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Ecuador President Pressed to Resign as Protests Curb Oil Output

·3 min read

(Bloomberg) -- Ecuador President Guillermo Lasso is fending off calls to resign amid street protests by a left-wing indigenous group that’s paralyzed parts of the country and imperiled oil production, one of its key industries.

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The conservative former banker, a darling of investors since he came to power a year ago, has seen his popularity falter locally amid growing crime and concern about his plan to overhaul the economy with support by the International Monetary Fund. Lasso has decried the protests -- now in their second week -- as a coup attempt meant to dislodge the government.

“They want to overthrow the president,” Lasso said Monday.

The protesters, assembled under the umbrella indigenous group known as CONAIE, are seeking increased fuel subsidies, a moratorium on new oil and mining projects and curbs on plans to privatize state assets. Their protests have shut down major highways and caused disruptions at the airport in Quito, and in some cases have been accompanied by violence, including the torching of police cars and looting of neighborhood stores.

The demonstrations -- and calls from the opposition for Lasso to resign -- add to the rising political turmoil in Latin America, which was among the region’s hardest hit by the Covid-19 pandemic and the economic fallout. Far-left governments were recently elected in Chile and Peru, and just this week leftist Gustavo Petro won Colombia’s presidential ballot on a platform to tax the rich.

Lasso has said the protesters are bent on running him out of office and are refusing to engage in talks to reach a compromise. He moved to increase a monthly payment to poor families 10% to $55, promised to subsidize some fertilizer costs for small farms and said he’d double the education budget for schools teaching in indigenous languages, among other measures meant to quell the demonstrations.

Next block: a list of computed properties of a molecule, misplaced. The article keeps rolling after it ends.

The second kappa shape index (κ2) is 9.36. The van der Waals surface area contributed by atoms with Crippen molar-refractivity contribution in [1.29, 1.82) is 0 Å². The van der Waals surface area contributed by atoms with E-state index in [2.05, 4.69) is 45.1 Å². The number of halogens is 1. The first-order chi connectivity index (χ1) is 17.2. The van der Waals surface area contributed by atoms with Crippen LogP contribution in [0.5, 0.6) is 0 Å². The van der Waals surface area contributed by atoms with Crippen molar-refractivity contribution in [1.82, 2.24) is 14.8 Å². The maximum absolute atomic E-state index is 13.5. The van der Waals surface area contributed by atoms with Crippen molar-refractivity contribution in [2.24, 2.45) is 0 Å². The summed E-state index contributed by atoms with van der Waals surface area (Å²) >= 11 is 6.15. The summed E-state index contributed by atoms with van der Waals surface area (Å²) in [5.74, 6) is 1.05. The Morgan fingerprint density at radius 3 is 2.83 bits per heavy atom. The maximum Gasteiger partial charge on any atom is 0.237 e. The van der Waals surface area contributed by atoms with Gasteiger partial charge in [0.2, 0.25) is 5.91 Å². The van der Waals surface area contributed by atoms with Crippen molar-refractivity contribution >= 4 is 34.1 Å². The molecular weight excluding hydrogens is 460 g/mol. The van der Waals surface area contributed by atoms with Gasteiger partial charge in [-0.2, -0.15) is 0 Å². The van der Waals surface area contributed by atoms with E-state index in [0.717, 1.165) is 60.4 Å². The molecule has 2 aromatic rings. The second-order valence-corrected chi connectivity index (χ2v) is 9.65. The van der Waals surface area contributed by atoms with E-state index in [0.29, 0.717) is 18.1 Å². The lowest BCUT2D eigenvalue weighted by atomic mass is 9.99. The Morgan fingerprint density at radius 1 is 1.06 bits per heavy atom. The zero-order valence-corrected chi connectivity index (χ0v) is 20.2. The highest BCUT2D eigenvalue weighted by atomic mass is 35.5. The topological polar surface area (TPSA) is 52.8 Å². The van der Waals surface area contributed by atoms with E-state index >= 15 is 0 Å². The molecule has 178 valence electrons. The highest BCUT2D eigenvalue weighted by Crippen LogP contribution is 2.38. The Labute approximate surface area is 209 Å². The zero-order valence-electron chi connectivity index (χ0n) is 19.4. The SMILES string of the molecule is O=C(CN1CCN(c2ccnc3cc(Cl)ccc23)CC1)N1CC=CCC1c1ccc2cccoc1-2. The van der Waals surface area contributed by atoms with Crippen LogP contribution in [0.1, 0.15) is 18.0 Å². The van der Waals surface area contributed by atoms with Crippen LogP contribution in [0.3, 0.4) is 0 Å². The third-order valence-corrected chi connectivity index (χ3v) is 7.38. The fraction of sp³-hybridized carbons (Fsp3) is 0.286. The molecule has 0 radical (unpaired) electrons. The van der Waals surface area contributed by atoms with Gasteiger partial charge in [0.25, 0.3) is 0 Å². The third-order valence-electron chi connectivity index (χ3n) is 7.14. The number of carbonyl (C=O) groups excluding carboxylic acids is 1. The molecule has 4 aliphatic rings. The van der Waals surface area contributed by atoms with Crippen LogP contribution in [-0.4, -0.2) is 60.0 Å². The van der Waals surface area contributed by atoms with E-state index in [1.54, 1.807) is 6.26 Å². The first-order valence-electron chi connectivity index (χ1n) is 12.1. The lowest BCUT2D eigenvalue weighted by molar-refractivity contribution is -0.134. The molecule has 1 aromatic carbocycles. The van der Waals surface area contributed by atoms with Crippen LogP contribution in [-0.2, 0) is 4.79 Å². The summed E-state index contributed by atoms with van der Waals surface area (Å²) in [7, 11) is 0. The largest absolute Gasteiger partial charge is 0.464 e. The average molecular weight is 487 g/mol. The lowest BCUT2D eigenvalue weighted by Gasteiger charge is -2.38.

‘Reestablish Peace’

CONAIE President Leonidas Iza said the organization would send a missive to the government on Wednesday responding to its latest offer. He called on protesters to refrain from vandalism or violence.

Defense Minister Luis Lara said the protests are supported by drug traffickers, without offering any evidence. He pledged to “take action to recover normality and reestablish peace.”

Ecuador’s foreign debt has tumbled in the wake of the protests as concerns mount about government stability and investors question whether they’ll ultimately get paid back. Benchmark notes due in 2035 fell 1 cent to 52.6 cents on the dollar Tuesday, leaving them down more than 11 cents this month for one of the world’s worst routs. The nation’s last default, two years ago, was also proceeded by a period of political chaos.

State-owned oil company Petroecuador has warned that it could be forced to suspend exports on concern output will likely be cut by more than half by the end of the month if the protests continue unabated. Quito’s airport early Tuesday reported numerous cancellations and delays. One person has been killed in an incident north of Quito.

Lasso is also facing a hostile, opposition-led National Assembly. After he blocked it from repealing an emergency decree he issued over the weekend to strengthen the police and military, the largest opposition bloc, composed of supporters of self-exiled socialist former President Rafael Correa, late Monday issued a statement calling for early elections. One of its lawmakers, Juan Cristobal Lloret, said the grave unrest could justify Lasso’s impeachment.

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